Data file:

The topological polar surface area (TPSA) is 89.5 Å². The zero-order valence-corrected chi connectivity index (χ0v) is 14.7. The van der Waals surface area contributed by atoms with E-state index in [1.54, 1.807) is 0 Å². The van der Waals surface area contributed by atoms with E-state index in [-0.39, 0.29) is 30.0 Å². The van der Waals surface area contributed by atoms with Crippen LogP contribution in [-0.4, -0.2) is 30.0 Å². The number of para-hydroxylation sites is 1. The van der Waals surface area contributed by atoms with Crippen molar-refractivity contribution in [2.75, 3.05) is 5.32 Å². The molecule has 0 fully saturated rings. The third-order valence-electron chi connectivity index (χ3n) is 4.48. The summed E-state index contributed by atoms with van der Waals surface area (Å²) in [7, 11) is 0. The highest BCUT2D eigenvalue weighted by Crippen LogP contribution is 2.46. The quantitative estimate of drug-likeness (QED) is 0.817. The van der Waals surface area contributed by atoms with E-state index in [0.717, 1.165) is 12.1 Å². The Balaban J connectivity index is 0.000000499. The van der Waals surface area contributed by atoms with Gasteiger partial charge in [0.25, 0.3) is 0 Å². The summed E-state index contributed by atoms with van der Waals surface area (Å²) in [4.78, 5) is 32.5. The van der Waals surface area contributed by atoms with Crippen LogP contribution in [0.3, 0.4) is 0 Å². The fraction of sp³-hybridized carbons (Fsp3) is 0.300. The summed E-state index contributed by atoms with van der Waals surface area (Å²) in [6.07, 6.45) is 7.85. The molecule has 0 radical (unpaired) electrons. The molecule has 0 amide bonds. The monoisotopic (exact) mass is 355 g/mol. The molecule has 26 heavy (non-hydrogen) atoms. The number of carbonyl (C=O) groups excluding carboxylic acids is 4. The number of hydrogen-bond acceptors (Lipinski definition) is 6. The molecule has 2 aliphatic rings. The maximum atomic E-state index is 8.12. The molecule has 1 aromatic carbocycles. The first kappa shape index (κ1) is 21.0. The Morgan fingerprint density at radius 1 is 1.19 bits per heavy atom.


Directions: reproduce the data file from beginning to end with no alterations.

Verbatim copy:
The topological polar surface area (TPSA) is 89.5 Å². The zero-order valence-corrected chi connectivity index (χ0v) is 14.7. The van der Waals surface area contributed by atoms with E-state index in [1.54, 1.807) is 0 Å². The van der Waals surface area contributed by atoms with E-state index in [-0.39, 0.29) is 30.0 Å². The van der Waals surface area contributed by atoms with Crippen LogP contribution in [-0.4, -0.2) is 30.0 Å². The number of para-hydroxylation sites is 1. The van der Waals surface area contributed by atoms with Crippen molar-refractivity contribution in [2.75, 3.05) is 5.32 Å². The molecule has 0 fully saturated rings. The third-order valence-electron chi connectivity index (χ3n) is 4.48. The summed E-state index contributed by atoms with van der Waals surface area (Å²) in [7, 11) is 0. The highest BCUT2D eigenvalue weighted by Crippen LogP contribution is 2.46. The quantitative estimate of drug-likeness (QED) is 0.817. The van der Waals surface area contributed by atoms with E-state index in [0.717, 1.165) is 12.1 Å². The Balaban J connectivity index is 0.000000499. The van der Waals surface area contributed by atoms with Gasteiger partial charge in [0.25, 0.3) is 0 Å². The summed E-state index contributed by atoms with van der Waals surface area (Å²) in [4.78, 5) is 32.5. The van der Waals surface area contributed by atoms with Crippen LogP contribution in [0.3, 0.4) is 0 Å². The fraction of sp³-hybridized carbons (Fsp3) is 0.300. The summed E-state index contributed by atoms with van der Waals surface area (Å²) in [6.07, 6.45) is 7.85. The molecule has 0 radical (unpaired) electrons. The molecule has 0 amide bonds. The monoisotopic (exact) mass is 355 g/mol. The molecule has 26 heavy (non-hydrogen) atoms. The number of carbonyl (C=O) groups excluding carboxylic acids is 4. The number of hydrogen-bond acceptors (Lipinski definition) is 6. The molecule has 2 aliphatic rings. The maximum atomic E-state index is 8.12. The molecule has 1 aromatic carbocycles. The first kappa shape index (κ1) is 21.0. The Morgan fingerprint density at radius 1 is 1.19 bits per heavy atom.